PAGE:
FDA's Bad Ad program is an outreach program designed to educate healthcare providers about the role they can play in helping the agency make sure that prescription drug advertising and promotion is truthful and not misleading.
The Bad Ad Program is administered by the agency’s Office of Prescription Drug Promotion (OPDP) in the Center for Drug Evaluation and Research. The program's goal is to help raise awareness among healthcare providers about misleading prescription drug promotion and provide them with an easy way to report this activity to the agency e-mail BadAd@fda.gov or call 855-RX-BADAD.
Bad Ad Course and Educational Case Studies:
As part of FDA's Bad Ad program, OPDP has an e-learning course and case studies to raise healthcare providers (HCP) and HCP students' awareness of misleading prescription drug promotion and other common regulatory concerns. Please click on the buttons to the right to access these resources.
Content on this Page
- Bad Ad Program: 2011-2012 Year End Report (FDA Archive)
- Bad Ad Program: 2010-2011 Year End Report (FDA Archive)
- Examples of Violations
- Frequently Asked Questions
- Report: Contact Information
- The OPDP Mission
- "What To Do About Misleading Drug Ads" Video (Medscape Today)
Prescription drug advertising must:
- Be accurate
- Balance the risk and benefit information
- Be consistent with the prescribing information approved by FDA
- Only include information that is supported by strong evidence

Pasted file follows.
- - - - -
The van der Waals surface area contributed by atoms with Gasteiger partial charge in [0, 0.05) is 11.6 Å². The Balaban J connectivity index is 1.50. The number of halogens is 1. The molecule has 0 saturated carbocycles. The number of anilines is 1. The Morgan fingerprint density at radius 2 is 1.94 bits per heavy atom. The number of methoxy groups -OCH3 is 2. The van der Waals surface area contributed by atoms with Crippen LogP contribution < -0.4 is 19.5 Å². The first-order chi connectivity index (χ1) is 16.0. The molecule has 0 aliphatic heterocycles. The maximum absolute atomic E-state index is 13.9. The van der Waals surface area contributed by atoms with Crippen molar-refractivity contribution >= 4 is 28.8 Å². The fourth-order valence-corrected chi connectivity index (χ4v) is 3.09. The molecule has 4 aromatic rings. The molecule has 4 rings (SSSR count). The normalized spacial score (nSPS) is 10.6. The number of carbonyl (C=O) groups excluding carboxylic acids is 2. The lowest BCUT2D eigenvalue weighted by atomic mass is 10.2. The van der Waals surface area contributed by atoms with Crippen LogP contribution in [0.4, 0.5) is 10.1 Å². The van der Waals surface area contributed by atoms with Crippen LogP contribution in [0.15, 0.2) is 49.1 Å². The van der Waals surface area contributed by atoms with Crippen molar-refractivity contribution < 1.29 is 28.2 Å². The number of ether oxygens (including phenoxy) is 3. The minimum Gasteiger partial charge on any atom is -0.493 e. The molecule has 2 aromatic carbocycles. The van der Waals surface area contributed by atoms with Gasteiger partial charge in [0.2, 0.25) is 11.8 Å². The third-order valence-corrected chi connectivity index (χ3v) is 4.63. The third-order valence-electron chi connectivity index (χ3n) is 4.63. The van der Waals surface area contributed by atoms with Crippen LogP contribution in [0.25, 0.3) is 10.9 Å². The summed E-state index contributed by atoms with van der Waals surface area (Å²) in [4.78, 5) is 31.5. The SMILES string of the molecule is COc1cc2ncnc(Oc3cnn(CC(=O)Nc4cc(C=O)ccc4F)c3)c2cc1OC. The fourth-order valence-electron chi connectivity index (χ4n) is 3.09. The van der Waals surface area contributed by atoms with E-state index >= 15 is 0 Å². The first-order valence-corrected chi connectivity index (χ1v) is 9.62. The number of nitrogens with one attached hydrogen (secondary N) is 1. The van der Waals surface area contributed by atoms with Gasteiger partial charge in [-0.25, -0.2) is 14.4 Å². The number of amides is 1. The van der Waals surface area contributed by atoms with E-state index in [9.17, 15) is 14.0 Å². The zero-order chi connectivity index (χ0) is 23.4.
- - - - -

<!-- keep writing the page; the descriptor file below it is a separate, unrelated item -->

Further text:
What types of promotion does OPDP regulate?
- TV and radio advertisements
- All written or printed prescription drug promotional materials
- Speaker program presentations
- Sales representative presentations
OPDP does not regulate promotion of:
- Over-the-Counter Drugs
- Dietary Supplements
- Medical Devices
- Omitting or downplaying of risk
- Overstating the effectiveness
- Misleading drug comparisons
Example of Omission of Risk
You attend a speaker program which features a slide show that presents efficacy information about Drug X, but no risk information.
This presentation would be misleading because it fails to include a fair balance of benefit and risk information for Drug X.
Example of Overstating the Effectiveness
“Doctor Smith, Drug X delivers rapid results in as little as 3 days.”
This presentation is misleading because the majority of patients studied in the clinical trials for Drug X showed results at 12 weeks, with only very few showing results in 3 days.
1. Can I report anonymously?
Yes, anonymous complaints often alert FDA to potential problems. However, complaints accompanied by names and contact information are helpful in cases for which FDA needs to follow-up for more information.
2. Will OPDP be able to stop the misleading promotion?
In many cases, yes, especially if the appropriate evidence is provided. Evidence can include the actual promotional materials or documentation of oral statements made by company representatives.
3. What will happen to my complaint once I have contacted OPDP?
The information you provide will be sent to the Regulatory Review Officer in OPDP responsible for this class of drugs. The reviewer will evaluate it and determine if it may serve as the basis for a potential enforcement action or as valuable information for our ongoing surveillance activities.
4. How do I learn more?
To learn more about OPDP in-service training for large medical group/hospitals call 301-796-1200.
Phone: 855-RX-BADAD or 855-792-2323
5901-B Ammendale Rd
Beltsville, MD 20705-1266
Fax: 301-847-8444 or 301-847-8445
OPDP is responsible for ensuring truthful advertising and promotion of prescription drugs.
Our mission is to…
- Protect the public health by assuring prescription drug information is truthful, balanced, and accurately communicated.
- Guard against false and misleading advertising and promotion through comprehensive surveillance, enforcement, and educational programs.